A milestone in US Covid-19 turnaround, worst-hit NYC reopens schools

New York City, once the worst-hit by the Covid-19 pandemic in the world, has now reached a milestone on the road to recovery by opening its schools for in-person teaching and starting indoor dining in restaurants amid controversies over relaxing restrictions.

After taking elaborate safety measures, the Democratic-run city opened its 1,600 schools covering 500,000 students on Thursday while the party’s leadership has been critical of President Donald Trump’s calls for starting in-person learning.

New York City has the biggest school system in the US, therefore the reopening could also be the start of a national turn around, even though infections are still rising in some states.

The city opened restaurants for limited indoor dining at 25 per cent capacity on Wednesday after having permitted outdoor dining and blocking parts of streets to allow them to set up tables and service safely outside.

The city, which has suffered almost 24,000 death from about 250,000 cases of Covid-19, pandemic, has now beaten the rate of positive infection rate down to about one per cent.

“This is an absolutely amazing moment, fighting back this pandemic,” Mayor Bill de Blasio told reporters after the schools that had been shut since March reopened.

“We did it, New York City, and everyone should be proud of this moment,” he said.

For a staunchly Democratic city, the openings have a touch of irony as President Trump, a widely despised figure here, who has been crusading for reopening schools and businesses while Democratic leaders oppose his calls.

Trump “is insisting that we go forward and open, when you have almost half the states in America with a significant increase in coronavirus cases and deaths. And he wants to open it up more”, Democratic presidential nominee Biden said during the debate on Tuesday.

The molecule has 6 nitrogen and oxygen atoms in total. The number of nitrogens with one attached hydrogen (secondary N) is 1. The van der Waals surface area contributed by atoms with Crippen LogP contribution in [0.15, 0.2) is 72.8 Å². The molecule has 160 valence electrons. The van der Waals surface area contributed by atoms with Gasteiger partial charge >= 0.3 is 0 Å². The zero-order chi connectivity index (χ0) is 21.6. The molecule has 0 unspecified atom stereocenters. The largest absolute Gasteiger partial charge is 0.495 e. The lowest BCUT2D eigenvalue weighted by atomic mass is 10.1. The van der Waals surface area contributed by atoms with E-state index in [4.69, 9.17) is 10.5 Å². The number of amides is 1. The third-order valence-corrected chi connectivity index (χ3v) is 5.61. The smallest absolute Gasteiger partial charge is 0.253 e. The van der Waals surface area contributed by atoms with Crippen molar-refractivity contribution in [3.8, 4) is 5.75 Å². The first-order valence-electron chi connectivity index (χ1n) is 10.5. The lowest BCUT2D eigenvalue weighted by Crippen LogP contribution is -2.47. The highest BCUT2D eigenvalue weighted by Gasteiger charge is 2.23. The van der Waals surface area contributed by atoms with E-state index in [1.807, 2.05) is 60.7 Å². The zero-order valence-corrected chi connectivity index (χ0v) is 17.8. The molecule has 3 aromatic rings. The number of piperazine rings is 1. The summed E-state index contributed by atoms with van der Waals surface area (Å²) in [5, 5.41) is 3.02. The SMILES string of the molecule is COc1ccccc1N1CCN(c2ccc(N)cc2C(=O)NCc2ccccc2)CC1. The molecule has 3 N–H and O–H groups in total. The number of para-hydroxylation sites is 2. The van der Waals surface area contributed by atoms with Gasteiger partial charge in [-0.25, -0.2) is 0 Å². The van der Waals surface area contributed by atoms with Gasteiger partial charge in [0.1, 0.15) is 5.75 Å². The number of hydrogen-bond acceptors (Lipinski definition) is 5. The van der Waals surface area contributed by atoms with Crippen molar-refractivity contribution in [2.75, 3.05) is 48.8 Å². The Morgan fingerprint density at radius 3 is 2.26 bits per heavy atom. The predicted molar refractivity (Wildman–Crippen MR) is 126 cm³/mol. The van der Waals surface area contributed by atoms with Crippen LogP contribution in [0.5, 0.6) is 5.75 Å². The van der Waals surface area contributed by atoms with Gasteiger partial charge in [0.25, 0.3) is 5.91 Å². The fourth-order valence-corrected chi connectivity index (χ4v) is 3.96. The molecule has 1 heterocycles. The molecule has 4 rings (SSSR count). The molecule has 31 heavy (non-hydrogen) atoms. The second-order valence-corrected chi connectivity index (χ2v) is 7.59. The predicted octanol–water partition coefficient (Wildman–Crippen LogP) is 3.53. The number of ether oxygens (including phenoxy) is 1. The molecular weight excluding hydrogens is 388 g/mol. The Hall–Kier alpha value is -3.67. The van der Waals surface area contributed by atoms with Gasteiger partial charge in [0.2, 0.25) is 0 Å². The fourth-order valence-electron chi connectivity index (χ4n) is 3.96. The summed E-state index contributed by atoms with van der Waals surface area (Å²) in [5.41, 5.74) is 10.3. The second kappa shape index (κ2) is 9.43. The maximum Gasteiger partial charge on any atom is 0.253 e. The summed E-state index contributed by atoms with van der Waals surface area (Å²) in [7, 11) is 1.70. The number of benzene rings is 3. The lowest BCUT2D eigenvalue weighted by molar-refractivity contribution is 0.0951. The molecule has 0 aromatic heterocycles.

The campaign to contain the pandemic was led by two Indian-American doctors, Mayor’s Senior Adviser for Public Health Jay Verma and Health Commissioner Dave Chokshi, who took over the job in in the middle of the pandemic on the recommendation of former Surgeon-General Vivek Murthy.

The city has set up an extensive network of testing and contact tracing to quell the disease.

In a reversal of the situation in the early phases of the pandemic, New York state has mandated a two-week quarantine for anyone coming in from or have visited about 35 states with high rates of infection.

While the city has generally beaten back the disease, it is surging back in ten contained neighbourhoods, according to Chokshi, who is redoubling containment efforts there.

Most of those neighbourhoods are dominated by sects of ultra-orthodox Jews, insular groups that follow their literal interpretation of the scriptures, who have been flouting the rules on mask-wearing and restrictions of meetings.

Their children do not attend city-run schools.

The opening of the schools has been opposed by the union representing principals, which has expressed “no confidence” in the Mayor and Governor Andrew Cuomo.

The school year started with online teaching and the powerful teacher’s union initially opposed re-opening schools and delayed it for two weeks till the city agreed to its conditions.

Ventilation systems in the schools were set up or revamped to ensure air circulation and hygiene facilities created with nurses posted at every school building.

The number of students in each classroom is limited and furniture rearranged to ensure social distancing.

Students’ temperatures are checked and staff and students undergo random Covid-19 tests, according to the Board of Education.

If a student becomes infected, the class would have to be self-qurantied for 14 days, and if there are several cases in a school, it may be shutdown and everyone quarantined.

The pandemic has dealt a blow to the about 27,000 restaurants in the city, which are one of the its economic engines employing about 680,000 people, a large number of them immigrants.

Hundreds of restaurants have closed permanently after losing their business, especially from tourists, because of the pandemic.

Now the survivors have to do with catering to 25 per cent of the indoor capacity and follow stringent health regulations including temperature checks at the door and registering the name of at least one person in a party for contact tracing.

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